The typical metaphors employs simple Newtonian Mechanics, in particular, the fluid properties of a liquid. The cash is flowing, the pump is being primed, it is a liquidity problem etc. I believe a more complex system at work would better employ information theory as a model and money would be viewed in terms of its cybernetic function. I believe this would have a lot more explaining power and a better model, commensurate with econometrics that is actually used. Money then is the data that is turned into the information that organizes the behavior of people into more efficient organizations of production, distribution and consumption. The moralistic tension between those who do not like the idea, the term or the policies of welfare economics and those that are simply trying to make a world without needless poverty and suffering as far material well being is concerned, can be seen with more more clarity. People do not always get what they deserve, in terms of some people doing all of the work and others doing none of it and compensation varying from billionaire godhood to meager trailer park subsistence even after working 2 jobs. I know there is a different theoretical calling on this site, but I believe a multi-disciplinary approach is needed, considering that Yves has created a meta conversation about the political economy. Historic antecedents, such as Ghengis Khan instituting the use of paper currency along the silk road, to be recognized under the penalty of death, helped to establish a working international, transcontinental currency and banking system. This first, created out of thin air, shows what social orders can be created and sustained to the benefit of the general populace. It is quite clear that we are in a cultural crisis equal to and coinciding with the financial crisis. The many posts and Yves own searing passion to expose and outrage any educated banker as to baseless intellectual claims and criminal fraud in operations raises the conversation beyond the academic, the lonely voice in the wildness or someone ahead of their time. There needs to be a very real political debate and restructuring of the way we do business, in addition to any policy directions for national goals, such as moving to solar electric, from fossil fuel. I see Yves and her contributors as an Institute of Quantum Economics, moving decisively beyond the discredited and outmoded theories of the past. If equilibrium economists were valid, if they were any good at all, we would not have an ongoing collapsing banking system, the back bone of our manufacturing sector bankrupt, and two handed economists with at least 4 opinions.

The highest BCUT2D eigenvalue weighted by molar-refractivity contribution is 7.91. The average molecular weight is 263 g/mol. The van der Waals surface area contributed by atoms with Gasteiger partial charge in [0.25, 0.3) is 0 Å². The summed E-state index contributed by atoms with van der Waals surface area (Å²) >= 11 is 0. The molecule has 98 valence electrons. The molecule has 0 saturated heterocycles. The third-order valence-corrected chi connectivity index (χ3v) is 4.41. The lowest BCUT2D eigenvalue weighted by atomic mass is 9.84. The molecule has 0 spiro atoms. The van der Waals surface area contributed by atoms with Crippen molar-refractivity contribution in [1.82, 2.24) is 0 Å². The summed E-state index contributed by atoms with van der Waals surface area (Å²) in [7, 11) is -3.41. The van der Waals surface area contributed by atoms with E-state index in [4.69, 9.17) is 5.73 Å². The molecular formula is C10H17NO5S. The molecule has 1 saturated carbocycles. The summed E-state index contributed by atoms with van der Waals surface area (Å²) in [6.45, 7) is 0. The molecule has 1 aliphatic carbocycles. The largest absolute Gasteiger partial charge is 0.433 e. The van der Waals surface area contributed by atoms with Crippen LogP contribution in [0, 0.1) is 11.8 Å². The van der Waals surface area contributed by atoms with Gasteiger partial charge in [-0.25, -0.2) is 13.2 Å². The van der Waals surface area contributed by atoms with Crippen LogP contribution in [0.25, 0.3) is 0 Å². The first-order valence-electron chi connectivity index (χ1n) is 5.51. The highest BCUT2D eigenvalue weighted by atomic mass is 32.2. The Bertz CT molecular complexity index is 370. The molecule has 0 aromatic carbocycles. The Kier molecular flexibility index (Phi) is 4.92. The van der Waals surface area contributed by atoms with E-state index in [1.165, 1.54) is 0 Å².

1. Toby

      Good post Paul.

      Money is a tool to enable trade, but trade too is a technology (or tool) for distributing goods and services. Both are predicated on scarcity. There are two major problems with the system that has arisen out of these conditions of trade, price and scarcity. The first is that those who create money end up with too much power, and pretty much always collapse the system. The second is that technologically speaking we can produce more than enough of the basics, plus many “luxuries” like movies, music and transport, for everyone planet wide. That is, we are now at the stage where we can make scarcity of the necessities, and much else besides, a thing of the past.

      A side issue, though very important, is technological unemployment, dismissed by neoclassical economists as a lump of labour fallacy. It is not. Our ability to replicate and improve on all human abilities is accelerating. Soon, perhaps in thirty years, there will be virtually no task important to the economy that cannot be automated, and cheaply so. Should we crack the energy problem (we certainly have the know-how!), the multi-whammy of mass unemployment, TBTF money-making institutions, gross concentration of wealth to the tiny minority, the absurdity of perpetual GDP growth, and the mathematical problem of usury-based systemic crashes, will force us to change the rules of the game. The way I see it, and I have been studying this intensely these past 18 months, there is only one viable alternative: a resource-based economy.

      Because we can now technically make scarcity a thing of the past, because we can redesign cities, transport, buildings, factories etc. to increase unemployment and energy efficiency, we must transcend money, transcend systemically the need for all media of exchange. This is a fringe idea I know, but only because it is so alien to what we have lived with for millennia. The standard arguments against it are lazy/greedy/selfish human nature, there will always be scarcity, money is the only effective incentive, and, you need price information to distribute goods and services efficiently. All arguments are weak when properly addressed.

      However, such an idea can only take off if a sufficient number of people want to pursue it globally. The first thing a resource-based economy requires is a global declaration that the planet’s resources are the common heritage of all mankind. That’s a tall order, but these are desperate times, and a paradigm change, deeper than any before in known history, is upon us. Big problems need, typically speaking, big solutions. A resource-based economy is just such a big idea, and would change everything.